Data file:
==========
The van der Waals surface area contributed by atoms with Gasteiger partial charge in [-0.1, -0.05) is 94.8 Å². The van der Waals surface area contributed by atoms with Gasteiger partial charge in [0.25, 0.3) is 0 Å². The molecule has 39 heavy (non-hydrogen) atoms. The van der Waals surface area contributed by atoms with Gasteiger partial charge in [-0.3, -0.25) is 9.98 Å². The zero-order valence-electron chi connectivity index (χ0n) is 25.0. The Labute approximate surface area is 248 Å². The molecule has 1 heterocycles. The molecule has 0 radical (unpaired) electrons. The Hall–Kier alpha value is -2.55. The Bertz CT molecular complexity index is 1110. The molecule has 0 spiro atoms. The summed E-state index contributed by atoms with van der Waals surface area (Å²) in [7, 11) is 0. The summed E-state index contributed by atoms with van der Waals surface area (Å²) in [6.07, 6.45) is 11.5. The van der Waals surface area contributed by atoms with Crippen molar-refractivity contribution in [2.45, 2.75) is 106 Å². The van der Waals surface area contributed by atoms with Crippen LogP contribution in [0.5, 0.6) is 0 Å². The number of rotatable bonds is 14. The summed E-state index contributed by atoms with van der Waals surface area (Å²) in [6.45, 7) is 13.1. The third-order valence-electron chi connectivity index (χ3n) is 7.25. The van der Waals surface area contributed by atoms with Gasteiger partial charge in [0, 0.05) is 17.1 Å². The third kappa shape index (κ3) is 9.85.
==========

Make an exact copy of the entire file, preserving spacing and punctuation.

The van der Waals surface area contributed by atoms with Gasteiger partial charge in [-0.1, -0.05) is 94.8 Å². The van der Waals surface area contributed by atoms with Gasteiger partial charge in [0.25, 0.3) is 0 Å². The molecule has 39 heavy (non-hydrogen) atoms. The van der Waals surface area contributed by atoms with Gasteiger partial charge in [-0.3, -0.25) is 9.98 Å². The zero-order valence-electron chi connectivity index (χ0n) is 25.0. The Labute approximate surface area is 248 Å². The molecule has 1 heterocycles. The molecule has 0 radical (unpaired) electrons. The Hall–Kier alpha value is -2.55. The Bertz CT molecular complexity index is 1110. The molecule has 0 spiro atoms. The summed E-state index contributed by atoms with van der Waals surface area (Å²) in [7, 11) is 0. The summed E-state index contributed by atoms with van der Waals surface area (Å²) in [6.07, 6.45) is 11.5. The van der Waals surface area contributed by atoms with Crippen molar-refractivity contribution in [2.45, 2.75) is 106 Å². The van der Waals surface area contributed by atoms with Crippen LogP contribution in [0.5, 0.6) is 0 Å². The number of rotatable bonds is 14. The summed E-state index contributed by atoms with van der Waals surface area (Å²) in [6.45, 7) is 13.1. The third-order valence-electron chi connectivity index (χ3n) is 7.25. The van der Waals surface area contributed by atoms with Gasteiger partial charge in [0, 0.05) is 17.1 Å². The third kappa shape index (κ3) is 9.85.